After watching Sunday's game, the NFL should add personal fouls into the list of what can be reviewed. Why? One personal foul can change the entire complexion of the game. When you call a personal foul, you're freely giving the other team 15 yards and an automatic first down. It's obvious to all of us that the NFL rulebook is larger than the refs can handle. It's no wonder the referees are constantly in the crosshairs of fans and critics. Give the refs a chance to correct their own errors is all I'm asking.
The Bengals offense ran three plays and punted on five of their 12 drives. The Bengals crossed the 50-yard line five times and reached the Red-Zone only once (field goal).
WHO NEEDS TIME OF POSSESSION?
The Bengals were horrible with time of possession; only controlled 24:03 of the game. Not only did they lose the time of possession for the game, the Bengals didn't even win a quarter (5:15, 7:15, 6:44, and 5:39).
INCOMPETENCE ON THIRD DOWN CONTINUES
Again, the Bengals offense fails miserably on third down (3-14). There was a fumbled snap and passes batted at the line. In all, Palmer completed six of 11 third down attempts for 44 yards converting two first downs. The average distance to convert on third was 8.4 yards. Palmer threw to Chad three times (caught one), T.J. Houshmandzadeh four times (caught two) and Kenny Watson twice (caught both).
RUDI J. VS. GEATHERS
Rudi Johnson ran 17 times for 52 yards. Robert Geathers was penalized for two personal fouls and an off-side. Rudi gained only 17 yards more than Geathers was penalized.
CHAD AND TJ BACK ON TRACK
Combined, Chad Johnson and T.J. Houshmandzadeh gained 201 yards on 16 receptions. After that, Watson gained 18, Chatman gained 13, Reggie Kelly gained 27 and Jeremi Johnson picked up a yard. If there was a time when we could use that #3 receiver, it would be now. Thankfully, we should see Chris Perry next week and Chris Henry the week after next.
RUDI J., AGAIN, PLAYS LIMITED ROLE
In the first half, Rudi Johnson was completely irrelevant having rushed for three yards on seven tries. His third quarter remarkably improved with 43 yards on six rushes. In the fourth, Rudi rushed for gains of four, zero, one and one. I know the offensive coordinator tends to call lopsided games and I know the Bengals line has been suspect. I know it takes Rudi a bit before he gets rolling. But I've been somewhat disappointed in Rudi's season so far. He still plays hard, strong and tough, but he's not getting the results.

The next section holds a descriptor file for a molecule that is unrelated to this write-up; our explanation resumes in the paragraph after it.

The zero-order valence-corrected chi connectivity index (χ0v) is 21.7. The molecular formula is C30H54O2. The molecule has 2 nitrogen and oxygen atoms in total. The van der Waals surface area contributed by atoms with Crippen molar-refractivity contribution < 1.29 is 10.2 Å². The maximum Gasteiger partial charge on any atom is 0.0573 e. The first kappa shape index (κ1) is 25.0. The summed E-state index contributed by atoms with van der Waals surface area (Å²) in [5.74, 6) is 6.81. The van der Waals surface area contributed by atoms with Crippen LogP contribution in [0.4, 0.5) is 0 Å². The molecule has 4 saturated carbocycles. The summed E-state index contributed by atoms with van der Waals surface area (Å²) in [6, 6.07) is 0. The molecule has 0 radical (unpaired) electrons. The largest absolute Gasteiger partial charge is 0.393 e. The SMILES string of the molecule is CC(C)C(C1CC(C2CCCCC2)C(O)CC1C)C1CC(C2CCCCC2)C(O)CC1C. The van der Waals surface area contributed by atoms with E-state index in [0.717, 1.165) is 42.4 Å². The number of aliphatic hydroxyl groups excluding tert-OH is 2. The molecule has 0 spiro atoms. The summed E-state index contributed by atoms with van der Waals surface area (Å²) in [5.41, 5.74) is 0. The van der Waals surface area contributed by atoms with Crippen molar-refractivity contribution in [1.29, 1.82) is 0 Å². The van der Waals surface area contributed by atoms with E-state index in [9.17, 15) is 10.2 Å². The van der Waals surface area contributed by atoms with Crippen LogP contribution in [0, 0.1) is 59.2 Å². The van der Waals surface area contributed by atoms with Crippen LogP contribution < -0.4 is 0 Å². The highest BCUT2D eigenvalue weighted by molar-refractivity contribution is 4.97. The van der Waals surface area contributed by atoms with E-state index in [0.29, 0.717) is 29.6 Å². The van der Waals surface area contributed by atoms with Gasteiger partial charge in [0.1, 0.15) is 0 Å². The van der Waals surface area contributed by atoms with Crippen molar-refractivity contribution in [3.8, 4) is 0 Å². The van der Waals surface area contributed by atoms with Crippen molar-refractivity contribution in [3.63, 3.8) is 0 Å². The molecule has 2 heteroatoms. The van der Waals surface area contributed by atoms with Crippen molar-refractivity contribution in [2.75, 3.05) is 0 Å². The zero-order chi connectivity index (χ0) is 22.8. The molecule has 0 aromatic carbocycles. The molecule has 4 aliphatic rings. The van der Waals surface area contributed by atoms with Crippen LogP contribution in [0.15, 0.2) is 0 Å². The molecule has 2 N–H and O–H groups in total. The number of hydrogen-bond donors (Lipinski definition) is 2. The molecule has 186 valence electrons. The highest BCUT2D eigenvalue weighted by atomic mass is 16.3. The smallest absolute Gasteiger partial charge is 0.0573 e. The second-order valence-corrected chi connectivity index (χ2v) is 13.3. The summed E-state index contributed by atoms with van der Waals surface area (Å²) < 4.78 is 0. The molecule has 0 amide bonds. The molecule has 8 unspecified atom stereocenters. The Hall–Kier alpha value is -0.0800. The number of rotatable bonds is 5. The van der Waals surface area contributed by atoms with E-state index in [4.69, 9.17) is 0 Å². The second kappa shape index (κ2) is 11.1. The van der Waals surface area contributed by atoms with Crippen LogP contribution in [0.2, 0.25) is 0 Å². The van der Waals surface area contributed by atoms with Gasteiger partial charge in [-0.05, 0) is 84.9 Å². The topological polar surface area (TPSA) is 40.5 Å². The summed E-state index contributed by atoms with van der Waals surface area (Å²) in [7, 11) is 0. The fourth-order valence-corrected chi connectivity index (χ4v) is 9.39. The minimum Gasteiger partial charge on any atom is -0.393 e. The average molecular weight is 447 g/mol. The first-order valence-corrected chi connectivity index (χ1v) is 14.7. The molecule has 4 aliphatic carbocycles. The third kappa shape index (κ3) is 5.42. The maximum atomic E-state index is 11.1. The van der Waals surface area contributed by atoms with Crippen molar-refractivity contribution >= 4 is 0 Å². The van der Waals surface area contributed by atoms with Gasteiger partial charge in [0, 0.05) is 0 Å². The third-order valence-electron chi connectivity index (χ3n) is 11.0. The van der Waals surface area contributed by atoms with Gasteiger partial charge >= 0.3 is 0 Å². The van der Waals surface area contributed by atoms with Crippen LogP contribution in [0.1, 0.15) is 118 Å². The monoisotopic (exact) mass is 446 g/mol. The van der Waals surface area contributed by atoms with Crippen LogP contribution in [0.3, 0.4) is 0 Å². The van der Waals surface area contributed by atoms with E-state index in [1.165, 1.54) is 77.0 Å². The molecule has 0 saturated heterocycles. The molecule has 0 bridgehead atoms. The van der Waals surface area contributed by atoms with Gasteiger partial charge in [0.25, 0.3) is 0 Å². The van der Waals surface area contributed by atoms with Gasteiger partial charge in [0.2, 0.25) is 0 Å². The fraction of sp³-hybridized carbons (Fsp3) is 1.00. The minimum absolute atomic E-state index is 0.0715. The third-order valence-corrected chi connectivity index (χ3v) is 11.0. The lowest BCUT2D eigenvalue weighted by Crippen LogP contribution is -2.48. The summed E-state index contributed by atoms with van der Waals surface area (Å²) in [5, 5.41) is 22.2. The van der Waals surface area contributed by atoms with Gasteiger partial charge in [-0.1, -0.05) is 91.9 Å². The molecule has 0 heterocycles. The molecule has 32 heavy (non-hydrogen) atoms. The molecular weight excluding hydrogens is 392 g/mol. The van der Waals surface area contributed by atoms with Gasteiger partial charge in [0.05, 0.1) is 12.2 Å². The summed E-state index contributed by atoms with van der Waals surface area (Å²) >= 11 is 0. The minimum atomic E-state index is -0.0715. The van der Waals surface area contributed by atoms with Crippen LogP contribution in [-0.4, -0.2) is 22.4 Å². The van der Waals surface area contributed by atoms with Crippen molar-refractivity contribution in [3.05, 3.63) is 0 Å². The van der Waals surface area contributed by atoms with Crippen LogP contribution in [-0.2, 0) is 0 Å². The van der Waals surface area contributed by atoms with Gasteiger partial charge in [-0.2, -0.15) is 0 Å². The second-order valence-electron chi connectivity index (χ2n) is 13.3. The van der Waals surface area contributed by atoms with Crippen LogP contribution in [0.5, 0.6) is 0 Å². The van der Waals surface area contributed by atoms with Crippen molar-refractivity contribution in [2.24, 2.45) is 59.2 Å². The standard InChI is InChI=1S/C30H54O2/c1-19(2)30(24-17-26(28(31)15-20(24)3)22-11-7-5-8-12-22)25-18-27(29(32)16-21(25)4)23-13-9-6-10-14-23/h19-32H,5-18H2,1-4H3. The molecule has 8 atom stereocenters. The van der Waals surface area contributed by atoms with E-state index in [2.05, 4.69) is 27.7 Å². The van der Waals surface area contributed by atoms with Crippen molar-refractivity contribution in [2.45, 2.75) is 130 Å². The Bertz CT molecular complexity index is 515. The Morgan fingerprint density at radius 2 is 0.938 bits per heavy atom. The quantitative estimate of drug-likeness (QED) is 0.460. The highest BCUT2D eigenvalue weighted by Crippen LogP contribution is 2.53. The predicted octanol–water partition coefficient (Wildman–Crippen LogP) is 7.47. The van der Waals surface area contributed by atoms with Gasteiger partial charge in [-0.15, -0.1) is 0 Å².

JOSEPH SHOULD BE STARTING... NOW
Johnathon Joseph is really impressing me. He's becoming a sure tackler in the open field challenging Madieu Williams as the best tackler in the secondary. He nearly had a pick but that pesky hot potato just ricocheted off his chest. Great game by the rookie cornerback. Did he finally earn a starting spot? I say yes.
WHAT THE GRAHAM
Even Shayne Graham doesn't have a chance on a 62-yard field goal attempt. However, it wasn't the long field goal attempt that sealed the Bengals loss. It was two plays before that. On second and 10, at the Cincinnati 47-yard line, Tampa Bay Buccaneers defensive coordinator Monte Kiffin called blitz. In a way, the call was surprising because the Bengals were about a 20-yard pass play away from entering Graham's field goal range. And that's about the time most teams call prevent-like defenses - keep everything in front of you. Not the legendary Monte. At the snap, Palmer dropped back with the surge of Tampa Bay defenders quickly buckling the offensive line. He tried to get it rid of early but was sacked after his pump fake.
Head coach Marvin Lewis said the field goal attempt was the best option to get points - which translates to "we had no chance". Nice.
I truly feel this team is struggling because of injures we've accumulated. It started in pre-season and transferred through week six. Other than Pollack and Thurman, no player is expected out longer than a "couple of weeks". And realistically, no one in the AFC North has taken charge of the division. The Bengals today are in the same position as they were Saturday. So in a sense, with the injury and the struggles from other North teams, it could have been worse.
Also consider, we're playing non conference games. Which means Cincinnati is O.K. at the moment to lose games. These games, in the big tie-breaking picture, don't come into play unless you tie for the division and have the same division record. Even then, it's counted as "common opponents"; not "Record against NFC". If we lose games in the division or conference, then it could prove terminal in the quest for the playoffs. But as it is, the NFC losses only apply to games with common opponents. So if you need any positive to come from Sunday's loss, take that. Because there's no much else sunshine left. There's a cold front with day-long rain storms coming through and we have no jackets!